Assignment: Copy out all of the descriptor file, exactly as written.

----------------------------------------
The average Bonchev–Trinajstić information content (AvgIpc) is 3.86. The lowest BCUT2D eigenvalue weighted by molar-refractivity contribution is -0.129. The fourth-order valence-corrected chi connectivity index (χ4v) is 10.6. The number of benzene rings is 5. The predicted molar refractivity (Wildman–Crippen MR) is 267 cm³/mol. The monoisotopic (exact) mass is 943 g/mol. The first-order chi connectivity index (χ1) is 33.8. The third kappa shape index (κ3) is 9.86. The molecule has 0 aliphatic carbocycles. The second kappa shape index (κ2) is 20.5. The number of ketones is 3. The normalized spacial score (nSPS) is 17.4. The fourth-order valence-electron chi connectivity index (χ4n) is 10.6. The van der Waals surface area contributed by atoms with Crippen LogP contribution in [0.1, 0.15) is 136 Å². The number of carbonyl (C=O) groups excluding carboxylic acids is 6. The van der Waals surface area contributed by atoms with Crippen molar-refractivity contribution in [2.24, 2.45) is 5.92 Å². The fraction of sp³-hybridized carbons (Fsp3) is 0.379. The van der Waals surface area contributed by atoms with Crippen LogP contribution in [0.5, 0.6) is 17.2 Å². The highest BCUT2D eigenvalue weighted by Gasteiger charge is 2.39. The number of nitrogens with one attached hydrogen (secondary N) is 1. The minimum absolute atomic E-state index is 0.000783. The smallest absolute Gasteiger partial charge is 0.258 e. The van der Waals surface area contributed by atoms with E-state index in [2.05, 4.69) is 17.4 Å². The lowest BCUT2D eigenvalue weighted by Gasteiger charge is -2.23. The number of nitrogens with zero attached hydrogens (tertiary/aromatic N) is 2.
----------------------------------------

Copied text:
The average Bonchev–Trinajstić information content (AvgIpc) is 3.86. The lowest BCUT2D eigenvalue weighted by molar-refractivity contribution is -0.129. The fourth-order valence-corrected chi connectivity index (χ4v) is 10.6. The number of benzene rings is 5. The predicted molar refractivity (Wildman–Crippen MR) is 267 cm³/mol. The monoisotopic (exact) mass is 943 g/mol. The first-order chi connectivity index (χ1) is 33.8. The third kappa shape index (κ3) is 9.86. The molecule has 0 aliphatic carbocycles. The second kappa shape index (κ2) is 20.5. The number of ketones is 3. The normalized spacial score (nSPS) is 17.4. The fourth-order valence-electron chi connectivity index (χ4n) is 10.6. The van der Waals surface area contributed by atoms with Crippen LogP contribution in [0.1, 0.15) is 136 Å². The number of carbonyl (C=O) groups excluding carboxylic acids is 6. The van der Waals surface area contributed by atoms with Crippen molar-refractivity contribution in [2.24, 2.45) is 5.92 Å². The fraction of sp³-hybridized carbons (Fsp3) is 0.379. The van der Waals surface area contributed by atoms with Crippen LogP contribution in [0.5, 0.6) is 17.2 Å². The highest BCUT2D eigenvalue weighted by Gasteiger charge is 2.39. The number of nitrogens with one attached hydrogen (secondary N) is 1. The minimum absolute atomic E-state index is 0.000783. The smallest absolute Gasteiger partial charge is 0.258 e. The van der Waals surface area contributed by atoms with E-state index in [2.05, 4.69) is 17.4 Å². The lowest BCUT2D eigenvalue weighted by Gasteiger charge is -2.23. The number of nitrogens with zero attached hydrogens (tertiary/aromatic N) is 2.